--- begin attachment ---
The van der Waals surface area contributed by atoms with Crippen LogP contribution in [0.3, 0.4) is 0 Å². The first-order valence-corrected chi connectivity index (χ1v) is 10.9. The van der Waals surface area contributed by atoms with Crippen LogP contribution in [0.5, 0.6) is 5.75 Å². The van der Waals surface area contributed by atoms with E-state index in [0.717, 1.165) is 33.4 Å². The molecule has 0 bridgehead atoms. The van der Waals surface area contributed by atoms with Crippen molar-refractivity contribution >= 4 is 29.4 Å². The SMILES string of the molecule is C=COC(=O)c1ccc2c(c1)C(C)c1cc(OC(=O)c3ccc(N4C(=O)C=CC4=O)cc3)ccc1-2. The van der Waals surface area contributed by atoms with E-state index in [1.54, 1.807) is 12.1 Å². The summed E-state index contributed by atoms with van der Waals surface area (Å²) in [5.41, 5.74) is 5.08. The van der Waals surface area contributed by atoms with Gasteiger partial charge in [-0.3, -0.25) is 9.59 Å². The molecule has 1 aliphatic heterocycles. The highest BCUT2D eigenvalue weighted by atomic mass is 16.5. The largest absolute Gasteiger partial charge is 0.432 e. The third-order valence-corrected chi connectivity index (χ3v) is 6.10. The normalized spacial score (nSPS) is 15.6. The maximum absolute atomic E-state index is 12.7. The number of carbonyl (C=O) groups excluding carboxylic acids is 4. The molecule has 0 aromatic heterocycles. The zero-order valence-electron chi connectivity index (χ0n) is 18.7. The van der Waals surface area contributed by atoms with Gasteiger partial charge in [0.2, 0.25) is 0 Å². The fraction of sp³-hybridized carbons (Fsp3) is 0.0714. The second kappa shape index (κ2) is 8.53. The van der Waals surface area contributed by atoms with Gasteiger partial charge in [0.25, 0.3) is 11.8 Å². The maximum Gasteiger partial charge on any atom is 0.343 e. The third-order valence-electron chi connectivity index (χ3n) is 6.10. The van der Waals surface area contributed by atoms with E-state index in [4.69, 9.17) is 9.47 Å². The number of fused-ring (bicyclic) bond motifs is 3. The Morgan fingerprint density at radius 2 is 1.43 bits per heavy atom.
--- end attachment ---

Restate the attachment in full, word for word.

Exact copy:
The van der Waals surface area contributed by atoms with Crippen LogP contribution in [0.3, 0.4) is 0 Å². The first-order valence-corrected chi connectivity index (χ1v) is 10.9. The van der Waals surface area contributed by atoms with Crippen LogP contribution in [0.5, 0.6) is 5.75 Å². The van der Waals surface area contributed by atoms with E-state index in [0.717, 1.165) is 33.4 Å². The molecule has 0 bridgehead atoms. The van der Waals surface area contributed by atoms with Crippen molar-refractivity contribution >= 4 is 29.4 Å². The SMILES string of the molecule is C=COC(=O)c1ccc2c(c1)C(C)c1cc(OC(=O)c3ccc(N4C(=O)C=CC4=O)cc3)ccc1-2. The van der Waals surface area contributed by atoms with E-state index in [1.54, 1.807) is 12.1 Å². The summed E-state index contributed by atoms with van der Waals surface area (Å²) in [5.41, 5.74) is 5.08. The van der Waals surface area contributed by atoms with Gasteiger partial charge in [-0.3, -0.25) is 9.59 Å². The molecule has 1 aliphatic heterocycles. The highest BCUT2D eigenvalue weighted by atomic mass is 16.5. The largest absolute Gasteiger partial charge is 0.432 e. The third-order valence-corrected chi connectivity index (χ3v) is 6.10. The normalized spacial score (nSPS) is 15.6. The maximum absolute atomic E-state index is 12.7. The number of carbonyl (C=O) groups excluding carboxylic acids is 4. The molecule has 0 aromatic heterocycles. The zero-order valence-electron chi connectivity index (χ0n) is 18.7. The van der Waals surface area contributed by atoms with Gasteiger partial charge in [0.2, 0.25) is 0 Å². The fraction of sp³-hybridized carbons (Fsp3) is 0.0714. The second kappa shape index (κ2) is 8.53. The van der Waals surface area contributed by atoms with Gasteiger partial charge in [0.25, 0.3) is 11.8 Å². The maximum Gasteiger partial charge on any atom is 0.343 e. The third-order valence-electron chi connectivity index (χ3n) is 6.10. The van der Waals surface area contributed by atoms with E-state index in [4.69, 9.17) is 9.47 Å². The number of fused-ring (bicyclic) bond motifs is 3. The Morgan fingerprint density at radius 2 is 1.43 bits per heavy atom.